Of course a little challenge wasn’t going to stop us now, right? If you said “right” then you definitely are correct. But we suffered major consequences for misbehaving. Which one would you pick: timeout or torture? Yeah, I thought so. But us ‘simple minded humans’ didn’t get a choice. There is no easy way out in this place. It’s die, or suffer until you die. You choose.
It was up until now that I realized that I was in pretty good shape for being a starving kid off the street. I dashed through the trees, weaving my way and trying my best to make in intricate trail, without spending too much time doing it. I was trained by my father not to make sound if suddenly surprised, so I was silent as a mouse when I lost my balance and skidded off a landing. I started to roll down the side of the hill and off a steep drop. My instincts finally kicked in and I tucked into a ball trying to cover and protect my head from damage. I tumbled and bounced along the slope, wincing as a sharp rock dug into my ribs. I finally rolled to a stop and my body uncurled from its protective ball and my legs sprawled across the ferns. I had never been good with motion sickness, so I turned to my side and retched. Gross.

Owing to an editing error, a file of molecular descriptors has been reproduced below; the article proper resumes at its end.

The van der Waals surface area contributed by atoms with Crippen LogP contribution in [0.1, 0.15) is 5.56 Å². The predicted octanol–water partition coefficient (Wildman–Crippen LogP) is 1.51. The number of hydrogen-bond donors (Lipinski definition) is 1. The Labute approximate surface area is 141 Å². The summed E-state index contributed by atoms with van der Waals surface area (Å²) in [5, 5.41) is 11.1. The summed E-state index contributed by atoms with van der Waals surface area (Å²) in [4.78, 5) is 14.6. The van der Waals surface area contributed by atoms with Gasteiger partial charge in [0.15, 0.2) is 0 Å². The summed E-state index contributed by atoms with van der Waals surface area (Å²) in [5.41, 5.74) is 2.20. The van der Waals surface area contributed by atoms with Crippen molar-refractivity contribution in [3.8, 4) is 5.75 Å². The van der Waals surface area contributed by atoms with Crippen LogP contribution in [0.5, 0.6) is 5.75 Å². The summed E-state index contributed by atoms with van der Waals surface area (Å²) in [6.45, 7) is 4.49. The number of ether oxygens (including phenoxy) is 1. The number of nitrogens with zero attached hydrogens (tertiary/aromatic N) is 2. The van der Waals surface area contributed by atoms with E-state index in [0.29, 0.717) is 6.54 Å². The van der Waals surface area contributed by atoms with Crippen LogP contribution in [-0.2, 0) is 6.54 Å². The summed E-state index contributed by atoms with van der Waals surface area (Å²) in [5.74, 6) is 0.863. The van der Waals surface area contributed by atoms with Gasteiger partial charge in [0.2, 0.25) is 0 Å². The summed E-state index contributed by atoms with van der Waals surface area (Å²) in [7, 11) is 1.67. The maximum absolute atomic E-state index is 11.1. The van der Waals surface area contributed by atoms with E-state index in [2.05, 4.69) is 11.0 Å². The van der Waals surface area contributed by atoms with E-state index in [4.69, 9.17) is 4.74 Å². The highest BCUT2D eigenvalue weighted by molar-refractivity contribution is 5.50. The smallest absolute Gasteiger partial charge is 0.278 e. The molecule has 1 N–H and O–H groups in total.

I stood up, my knees wobbling, looking at my surroundings. I looked up to see a steep hill with a small precipice jutting out made from solid rock. So that must be why my ribs hurt so much. I felt them through my thin shirt and made sure that they weren’t broken. I looked around and suddenly came to a shocking and ecstatic conclusion. I was at the bottom of a hill. I was in the woods. There was water in the woods. And water flowed downhill. Water! Oh how I’ve always wanted to drink fresh water. I couldn’t remember that I ever had. The water we got from the well in the town square was dirty with pollution and disease, but we had to cross our fingers and hope that we wouldn’t get sick. Clean, fresh, crystal clear water! I smiled giddily and twirled around. But I couldn’t get sidetracked. I was still on the run. I was still in danger. And I most likely had a bounty on my head that could buy the entire city three meals a day for a year.
Those people disgust me.
I walked until I could hear the babbling of the brook. Gee, I thought I would never say that.